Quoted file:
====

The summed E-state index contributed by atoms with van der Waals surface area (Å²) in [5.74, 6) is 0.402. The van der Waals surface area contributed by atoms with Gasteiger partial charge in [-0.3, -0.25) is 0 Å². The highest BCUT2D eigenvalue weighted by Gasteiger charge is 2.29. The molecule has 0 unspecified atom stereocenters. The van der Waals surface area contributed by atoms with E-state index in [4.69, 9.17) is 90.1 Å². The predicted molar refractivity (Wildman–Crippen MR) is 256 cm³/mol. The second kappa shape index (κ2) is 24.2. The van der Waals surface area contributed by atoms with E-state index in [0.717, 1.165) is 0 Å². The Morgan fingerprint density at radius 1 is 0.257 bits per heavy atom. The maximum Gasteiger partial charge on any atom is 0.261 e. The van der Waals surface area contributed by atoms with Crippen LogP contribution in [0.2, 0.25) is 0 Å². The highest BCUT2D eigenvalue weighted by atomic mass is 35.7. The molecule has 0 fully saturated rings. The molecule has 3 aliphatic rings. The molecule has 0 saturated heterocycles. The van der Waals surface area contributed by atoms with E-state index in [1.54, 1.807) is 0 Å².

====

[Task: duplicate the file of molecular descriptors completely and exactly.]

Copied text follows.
The summed E-state index contributed by atoms with van der Waals surface area (Å²) in [5.74, 6) is 0.402. The van der Waals surface area contributed by atoms with Gasteiger partial charge in [-0.3, -0.25) is 0 Å². The highest BCUT2D eigenvalue weighted by Gasteiger charge is 2.29. The molecule has 0 unspecified atom stereocenters. The van der Waals surface area contributed by atoms with E-state index in [4.69, 9.17) is 90.1 Å². The predicted molar refractivity (Wildman–Crippen MR) is 256 cm³/mol. The second kappa shape index (κ2) is 24.2. The van der Waals surface area contributed by atoms with E-state index in [0.717, 1.165) is 0 Å². The Morgan fingerprint density at radius 1 is 0.257 bits per heavy atom. The maximum Gasteiger partial charge on any atom is 0.261 e. The van der Waals surface area contributed by atoms with Crippen LogP contribution in [0.2, 0.25) is 0 Å². The highest BCUT2D eigenvalue weighted by atomic mass is 35.7. The molecule has 0 fully saturated rings. The molecule has 3 aliphatic rings. The molecule has 0 saturated heterocycles. The van der Waals surface area contributed by atoms with E-state index in [1.54, 1.807) is 0 Å².